In Benin, a new stove turns rice waste into clean fuel

Last Modified: Tue May 10 2016 02:36:09 GMT+0530 (India Standard Time)
  • 1 hectare
    of irrigated land yields about five tonnes of rice and a tonne of husks. Rice is a staple food in Benin and typically parboiled - a process of partially cooking rice in the husk before it is milled. Parboiling requires a lot of heat, which means a lot of wood and is a big contributor to health problems due to the inhalation of wood smoke.
  • 2.5%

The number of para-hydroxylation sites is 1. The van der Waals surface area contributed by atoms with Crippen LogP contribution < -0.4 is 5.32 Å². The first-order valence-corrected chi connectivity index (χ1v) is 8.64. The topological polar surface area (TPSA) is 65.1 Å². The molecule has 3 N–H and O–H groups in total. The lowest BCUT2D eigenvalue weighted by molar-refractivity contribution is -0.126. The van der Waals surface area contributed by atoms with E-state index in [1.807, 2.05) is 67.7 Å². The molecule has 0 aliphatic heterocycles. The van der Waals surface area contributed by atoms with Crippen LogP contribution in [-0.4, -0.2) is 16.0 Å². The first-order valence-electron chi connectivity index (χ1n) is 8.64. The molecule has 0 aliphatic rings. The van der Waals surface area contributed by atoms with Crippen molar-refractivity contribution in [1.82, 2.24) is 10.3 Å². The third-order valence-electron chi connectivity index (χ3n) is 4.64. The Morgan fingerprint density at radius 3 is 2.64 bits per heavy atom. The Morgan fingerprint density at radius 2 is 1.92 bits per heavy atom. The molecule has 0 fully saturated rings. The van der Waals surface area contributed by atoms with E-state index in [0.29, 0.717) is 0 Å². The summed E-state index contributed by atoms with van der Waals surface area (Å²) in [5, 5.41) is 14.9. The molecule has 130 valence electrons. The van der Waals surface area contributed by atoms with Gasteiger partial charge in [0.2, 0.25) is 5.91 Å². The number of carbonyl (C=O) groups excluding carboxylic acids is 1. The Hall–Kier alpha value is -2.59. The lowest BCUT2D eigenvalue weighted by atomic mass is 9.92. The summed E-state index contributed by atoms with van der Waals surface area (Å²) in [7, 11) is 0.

Benin's an annual deforestation rate, one of the highest in the world.
  • 40,000 tonnes
    On average, the amount of husk produced per season. Benin's rice farmers struggle to get rid of the husk as they are no good as animal feed and take a long time to rot, so can't be used as compost. With no other option, millers often just set the husks on fire, spewing smoke into the air.
  • 3 years
    Africa Rice Center (AfricaRice), a pan-African rice research group spent in designing and testing, before it figured out how to turn the mountains of rice waste into fuel.
  • 2
    countries - Benin and Nigeria - in which the husk-burning stove was recently approved for commercial production, and AfricaRice is now teaching metal smiths in how to make it.